SOT stands for Sacro
Occipital Technique. "Sacro" means "related to, or associated with"
the sacrume. The sacrum is the foundation for the spine. The
sacrum is often called the tail
bone though this is not exatly correct. "Occipital" means
"related to or associated with the occiput". Ociput means
back of the head". So, SOT is a method of normalizing the
relationship between the foundation of the spine and the top of the
spine. It is this relationship and how these two bones get along
with one another that has been proven to be so important in the
normal functioning of the brain and spinal
cord. The word technique means "the way to get the job done,
scientifically and in a short period of time".
SOT was founded and
developed by Dr. M.B. DeJarnette back in the mid 1920's. Dr.
DeJarnette was both a chiropractor and
osteopath. SOT continues through the SOT Research Society to be one
of the most highly researched techniques in chiropractic and on the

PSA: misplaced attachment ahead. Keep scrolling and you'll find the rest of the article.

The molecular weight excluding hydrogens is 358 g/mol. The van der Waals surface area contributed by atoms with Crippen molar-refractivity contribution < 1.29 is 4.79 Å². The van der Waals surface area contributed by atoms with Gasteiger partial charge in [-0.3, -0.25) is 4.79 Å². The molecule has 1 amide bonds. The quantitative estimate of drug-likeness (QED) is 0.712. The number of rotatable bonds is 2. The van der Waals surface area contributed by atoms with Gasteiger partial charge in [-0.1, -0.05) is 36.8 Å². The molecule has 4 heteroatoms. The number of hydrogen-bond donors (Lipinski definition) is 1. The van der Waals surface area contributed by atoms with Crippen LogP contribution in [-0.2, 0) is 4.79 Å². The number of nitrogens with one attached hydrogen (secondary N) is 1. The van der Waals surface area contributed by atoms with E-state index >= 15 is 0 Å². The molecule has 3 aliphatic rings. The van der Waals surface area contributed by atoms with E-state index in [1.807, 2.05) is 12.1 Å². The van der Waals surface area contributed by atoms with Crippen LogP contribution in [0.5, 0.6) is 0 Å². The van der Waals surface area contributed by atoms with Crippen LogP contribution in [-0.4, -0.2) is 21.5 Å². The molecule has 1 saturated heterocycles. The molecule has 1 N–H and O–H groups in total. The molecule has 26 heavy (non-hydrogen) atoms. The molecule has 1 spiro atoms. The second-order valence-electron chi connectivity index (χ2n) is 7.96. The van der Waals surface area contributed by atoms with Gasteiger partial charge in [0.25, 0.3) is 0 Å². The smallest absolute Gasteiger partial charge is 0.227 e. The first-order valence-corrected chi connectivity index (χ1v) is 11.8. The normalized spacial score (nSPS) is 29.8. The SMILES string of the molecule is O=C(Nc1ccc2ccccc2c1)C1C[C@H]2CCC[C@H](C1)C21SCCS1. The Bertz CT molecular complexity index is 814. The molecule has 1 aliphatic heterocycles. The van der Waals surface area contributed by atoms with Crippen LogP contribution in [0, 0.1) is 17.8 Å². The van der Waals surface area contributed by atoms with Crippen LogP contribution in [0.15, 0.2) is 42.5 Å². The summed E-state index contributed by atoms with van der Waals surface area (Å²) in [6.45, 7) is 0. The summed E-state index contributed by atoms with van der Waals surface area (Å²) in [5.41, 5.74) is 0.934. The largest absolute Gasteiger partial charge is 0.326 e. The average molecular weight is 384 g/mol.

How does it
SOT is a chiropractic
technique that is based upon a system of analysis which guides the
doctor and the patient toward the type of treatment necessary for
the patient at that time.
Through analysis a
patient is placed within three categories: Category 1, Category II,
and Category III.
Two wedged shaped
orthopedic blocks are used to adjust the sacrum (base of the spine:
where it attaches to the hips in very
specific locations under the low back/pervis. These are placed in
specific positions depending upon the Category of the patient.
Depending upon what Category the patient is placed in, the patient
will either be laying on his stomach (prone position), or on his
back (supine position). While lying on toop of the blocks, the
blocks act as a fulcrum which uses gravity and respiration as the
force. This procedure creates a very gentley, yet very effective
adjustment. Sometimes other common techniques such as the Activator
Technique are used in conjunction with SOT.
SOT also correct
abnormal sipinal mechanics and any associated nerve problems. These
can include neck and back pain, headaches, dizziness, arm and leg
Does the adjustment
cause pain in my body?
No. SOT works to a
great extent by specifically positioning the body to use the weight
of the body to correct the body. This
occurs because of an interaction between the specific position the
body is in and the motion of the body caused by normal breathing.
Many times the patient will feel very relaxed during the adjustment
and even take a nap. There is some pain when specific points of
correction are located. This is more lika a
"good pain" that a "bad pain" and serves mostly to let the
doctor and the patient know that a point needing correction has